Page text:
“My father worked with the Sephardic Jews in Milan in a number of ways and put much effort into opening a school for the children. He also gave many shiurim alongside his involvement in kashrus. 

“His work with kashrus began when he started visiting a certain meeting place where Persian Jews congregated. These Jews did not observe Shabbos or kashrus and the food served there was not kosher. One day, they invited my father to give a shiur there and my father was bothered that non-kosher food was served. My father’s suggestion about arranging kosher food was rejected on the spot by the management.

“When my father had yechidus, he told the Rebbe about this and summed up the situation by saying, ‘there’s nothing to be done.’ The Rebbe immediately interrupted and said that every time non-kosher food is eaten, it is a sin, and he must make sure that the meeting place serves kosher food. When my father returned to Italy, once again he contacted those in charge and without any reason, this time they responded immediately in the affirmative and my father was allowed to bring kosher refreshments to the place.”

As per the Rebbe’s request, over the next years R’ Hadad launched a large-scale kashrus system. This was by explicit request of the Rebbe that R’ Hadad be responsible for the entire kashrus establishment in Milan. Indeed, R’ Hadad threw himself into this work and developed an infrastructure that is in existence for decades, until today.

In one of the private audiences he had, the Rebbe told him that when a young man is sent to a certain community to serve as chazan, shochet or rav, he must remember that the truth of the matter is that the job is only the official reason he is there. He needs to ensure that he has enough time for his main role, to spread the wellsprings. On another occasion, the Rebbe told him to occasionally check the sh’chita knives at the slaughterhouse.

When the Rebbe began talking about the shape of the menorah in the Beis HaMikdash, whose branches were diagonal and not rounded, R’ Hadad used his connections with the person in charge of the Jewish archives in the Vatican and asked permission to look at the menorah, but the person refused to allow him entry. Instead, he brought him a drawing of the menorah which showed diagonal branches.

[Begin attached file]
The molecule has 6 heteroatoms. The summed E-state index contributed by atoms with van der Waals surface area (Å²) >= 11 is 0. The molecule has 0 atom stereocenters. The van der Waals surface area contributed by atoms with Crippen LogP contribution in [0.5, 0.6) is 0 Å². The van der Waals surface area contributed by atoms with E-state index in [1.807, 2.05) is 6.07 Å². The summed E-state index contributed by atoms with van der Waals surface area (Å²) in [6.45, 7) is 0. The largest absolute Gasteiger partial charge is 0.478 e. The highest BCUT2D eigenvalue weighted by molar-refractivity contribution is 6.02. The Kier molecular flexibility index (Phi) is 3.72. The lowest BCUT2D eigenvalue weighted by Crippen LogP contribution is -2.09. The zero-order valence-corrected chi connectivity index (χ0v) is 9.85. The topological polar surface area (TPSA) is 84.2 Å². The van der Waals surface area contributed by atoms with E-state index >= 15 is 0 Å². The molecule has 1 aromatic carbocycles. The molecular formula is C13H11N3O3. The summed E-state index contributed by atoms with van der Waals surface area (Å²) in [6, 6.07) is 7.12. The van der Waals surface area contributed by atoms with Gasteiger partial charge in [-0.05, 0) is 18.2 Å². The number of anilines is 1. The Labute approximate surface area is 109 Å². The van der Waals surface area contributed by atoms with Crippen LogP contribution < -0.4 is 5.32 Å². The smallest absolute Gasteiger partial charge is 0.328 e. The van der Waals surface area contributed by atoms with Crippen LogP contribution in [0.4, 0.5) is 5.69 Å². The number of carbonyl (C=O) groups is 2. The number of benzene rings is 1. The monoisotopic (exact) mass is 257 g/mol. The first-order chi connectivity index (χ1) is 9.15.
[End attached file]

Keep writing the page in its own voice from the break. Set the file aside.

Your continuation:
During his years on shlichus, R’ Hadad drew dozens of Jews close to a life of Torah and mitzva observance and Chabad Chassidus. He once was given an instruction from the Rebbe to bless Jews by means of mentioning the names of our Rebbeim. 

In a My Story segment that was published last year, R’ Yeshuah Hadad told of the special regard he received from the Rebbe as a result of the schools he started in Milan. He prefaced this story with another story about his youth in yeshiva: 

“Every Sunday we went to Paris to teach Jewish children Torah and Judaism. These children attended public school throughout Paris, and on Sunday there was no school. Rabbi Hillel Azimov would gather the children in shuls in various neighborhoods, and yeshiva bachurim would learn with them and instill Torah and fear of heaven in them.

“One year, when Lag B’Omer fell out on a Sunday, we rented buses and brought about 200 of those children to spend an entire day at the yeshiva in Brunoy, from morning till night. The children prayed in the yeshiva, ate with the bachurim, washed their hands before the meal and recited birkas ha’mazon afterward. They heard talks given by the roshei yeshiva and absorbed the atmosphere of the yeshiva.

“The mashpia, R’ Nissan Nemanov, who was the menahel of the yeshiva, would write a monthly report to the Rebbe about what went on in the yeshiva. At the end of this month too, he wrote about hosting 200 children on Lag B’Omer.